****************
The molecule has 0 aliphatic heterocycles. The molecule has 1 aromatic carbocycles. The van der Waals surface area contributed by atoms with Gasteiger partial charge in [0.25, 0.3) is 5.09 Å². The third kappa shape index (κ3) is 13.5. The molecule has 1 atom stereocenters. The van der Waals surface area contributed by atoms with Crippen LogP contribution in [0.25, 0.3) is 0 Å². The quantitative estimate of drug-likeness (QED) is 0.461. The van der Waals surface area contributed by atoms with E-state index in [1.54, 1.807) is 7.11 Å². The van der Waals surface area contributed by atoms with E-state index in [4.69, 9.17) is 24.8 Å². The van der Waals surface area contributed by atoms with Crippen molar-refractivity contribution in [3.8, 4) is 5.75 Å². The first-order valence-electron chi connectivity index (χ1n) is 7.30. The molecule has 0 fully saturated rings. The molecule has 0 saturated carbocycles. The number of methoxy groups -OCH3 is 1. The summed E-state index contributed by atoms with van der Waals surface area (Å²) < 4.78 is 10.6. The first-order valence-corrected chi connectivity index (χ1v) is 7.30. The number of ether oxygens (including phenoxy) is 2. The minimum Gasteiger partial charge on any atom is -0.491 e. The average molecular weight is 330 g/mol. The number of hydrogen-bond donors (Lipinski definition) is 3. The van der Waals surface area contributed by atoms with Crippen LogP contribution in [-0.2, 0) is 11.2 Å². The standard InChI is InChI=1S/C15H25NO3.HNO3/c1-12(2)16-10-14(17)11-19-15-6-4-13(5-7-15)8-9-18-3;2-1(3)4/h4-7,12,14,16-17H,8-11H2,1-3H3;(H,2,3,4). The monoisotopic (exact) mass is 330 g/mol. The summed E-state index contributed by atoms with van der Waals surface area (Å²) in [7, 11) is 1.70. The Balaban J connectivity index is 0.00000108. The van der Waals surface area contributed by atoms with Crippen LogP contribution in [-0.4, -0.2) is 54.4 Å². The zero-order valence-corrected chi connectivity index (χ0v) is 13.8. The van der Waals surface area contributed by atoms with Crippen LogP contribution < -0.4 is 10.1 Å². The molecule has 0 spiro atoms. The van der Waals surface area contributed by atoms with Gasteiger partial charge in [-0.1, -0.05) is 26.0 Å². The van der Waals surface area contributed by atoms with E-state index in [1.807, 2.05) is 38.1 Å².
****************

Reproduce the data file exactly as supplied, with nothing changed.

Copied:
The molecule has 0 aliphatic heterocycles. The molecule has 1 aromatic carbocycles. The van der Waals surface area contributed by atoms with Gasteiger partial charge in [0.25, 0.3) is 5.09 Å². The third kappa shape index (κ3) is 13.5. The molecule has 1 atom stereocenters. The van der Waals surface area contributed by atoms with Crippen LogP contribution in [0.25, 0.3) is 0 Å². The quantitative estimate of drug-likeness (QED) is 0.461. The van der Waals surface area contributed by atoms with E-state index in [1.54, 1.807) is 7.11 Å². The van der Waals surface area contributed by atoms with E-state index in [4.69, 9.17) is 24.8 Å². The van der Waals surface area contributed by atoms with Crippen molar-refractivity contribution in [3.8, 4) is 5.75 Å². The first-order valence-electron chi connectivity index (χ1n) is 7.30. The molecule has 0 fully saturated rings. The molecule has 0 saturated carbocycles. The number of methoxy groups -OCH3 is 1. The summed E-state index contributed by atoms with van der Waals surface area (Å²) < 4.78 is 10.6. The first-order valence-corrected chi connectivity index (χ1v) is 7.30. The number of ether oxygens (including phenoxy) is 2. The minimum Gasteiger partial charge on any atom is -0.491 e. The average molecular weight is 330 g/mol. The number of hydrogen-bond donors (Lipinski definition) is 3. The van der Waals surface area contributed by atoms with Crippen LogP contribution in [-0.2, 0) is 11.2 Å². The standard InChI is InChI=1S/C15H25NO3.HNO3/c1-12(2)16-10-14(17)11-19-15-6-4-13(5-7-15)8-9-18-3;2-1(3)4/h4-7,12,14,16-17H,8-11H2,1-3H3;(H,2,3,4). The monoisotopic (exact) mass is 330 g/mol. The summed E-state index contributed by atoms with van der Waals surface area (Å²) in [7, 11) is 1.70. The Balaban J connectivity index is 0.00000108. The van der Waals surface area contributed by atoms with Crippen LogP contribution in [-0.4, -0.2) is 54.4 Å². The zero-order valence-corrected chi connectivity index (χ0v) is 13.8. The van der Waals surface area contributed by atoms with Crippen LogP contribution < -0.4 is 10.1 Å². The molecule has 0 spiro atoms. The van der Waals surface area contributed by atoms with Gasteiger partial charge in [-0.1, -0.05) is 26.0 Å². The van der Waals surface area contributed by atoms with E-state index in [1.807, 2.05) is 38.1 Å².